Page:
This win was not by chance. This was a performance in which the Springboks won every big point, every big moment, dominating from the very first minute of the contest to the very last.
With two minutes of the contest remaining, television pictures showed South Africa’s name being etched onto the William Webb Ellis trophy. That could have been done at halftime with the Springboks leading 12-6 so dominant were South Africa.
No team has ever surrendered a halftime lead in the World Cup final and South Africa, too quick and too cute for its opponent throughout, rarely looked in trouble.
“I don’t think it’s sunk in yet,” Handre Pollard, who scored 22 of South Africa’s 32 points, told the BBC. “It’s amazing. The boys are very, very happy.
“You can’t put it in to words. As a group of rugby players, we wanted to win the World Cup for ourselves and the management but the magnitude of what happened tonight for South Africa as a country is back home is something people who live in South Africa will understand. Going forward hopefully it’s a measure of hope we can put back into our country.”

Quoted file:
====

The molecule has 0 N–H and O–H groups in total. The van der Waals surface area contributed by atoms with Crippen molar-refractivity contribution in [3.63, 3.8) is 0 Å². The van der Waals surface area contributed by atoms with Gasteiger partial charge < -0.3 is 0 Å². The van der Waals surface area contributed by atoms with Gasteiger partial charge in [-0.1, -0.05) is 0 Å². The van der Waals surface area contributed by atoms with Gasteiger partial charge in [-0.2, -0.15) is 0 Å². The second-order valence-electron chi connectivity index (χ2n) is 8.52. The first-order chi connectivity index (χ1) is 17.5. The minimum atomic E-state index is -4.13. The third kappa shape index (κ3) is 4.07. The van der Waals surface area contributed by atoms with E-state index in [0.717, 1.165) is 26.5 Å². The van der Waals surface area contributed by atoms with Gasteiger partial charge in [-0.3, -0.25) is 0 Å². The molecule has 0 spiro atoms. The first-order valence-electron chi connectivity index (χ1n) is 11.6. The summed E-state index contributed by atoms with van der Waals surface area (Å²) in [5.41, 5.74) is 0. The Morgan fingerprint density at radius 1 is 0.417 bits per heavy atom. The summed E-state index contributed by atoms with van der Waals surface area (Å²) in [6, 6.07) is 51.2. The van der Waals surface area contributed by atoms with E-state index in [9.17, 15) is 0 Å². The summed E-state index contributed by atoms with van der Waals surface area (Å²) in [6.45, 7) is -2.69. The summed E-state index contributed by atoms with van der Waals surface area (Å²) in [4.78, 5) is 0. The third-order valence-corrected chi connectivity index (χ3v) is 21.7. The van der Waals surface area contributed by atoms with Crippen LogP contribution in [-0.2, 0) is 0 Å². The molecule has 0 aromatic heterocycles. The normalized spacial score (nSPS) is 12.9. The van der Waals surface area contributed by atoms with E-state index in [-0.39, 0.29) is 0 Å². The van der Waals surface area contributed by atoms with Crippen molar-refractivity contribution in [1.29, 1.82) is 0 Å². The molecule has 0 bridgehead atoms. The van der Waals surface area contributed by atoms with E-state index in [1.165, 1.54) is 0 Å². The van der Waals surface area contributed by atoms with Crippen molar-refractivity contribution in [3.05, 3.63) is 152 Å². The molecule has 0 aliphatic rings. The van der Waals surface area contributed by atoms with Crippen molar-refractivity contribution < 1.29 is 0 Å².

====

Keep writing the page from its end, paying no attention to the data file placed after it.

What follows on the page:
Pollard was instrumental in his team’s success. The Springboks No.10 kicked four first-half penalties and another two after the break.
When Makazole Mapimpi ran through to score his side’s first try with 14 minutes remaining, the first try the Springboks had ever scored in a World Cup final, the celebrations could finally begin.
Cheslin Kolbe’s try, eight minutes later, added further gloss to the scoreline and underlined South Africa’s dominance.
“There are so many good things in South Africa but always in the past, we seem to look at all the bad things,” South Africa coach Erasmus said after the game.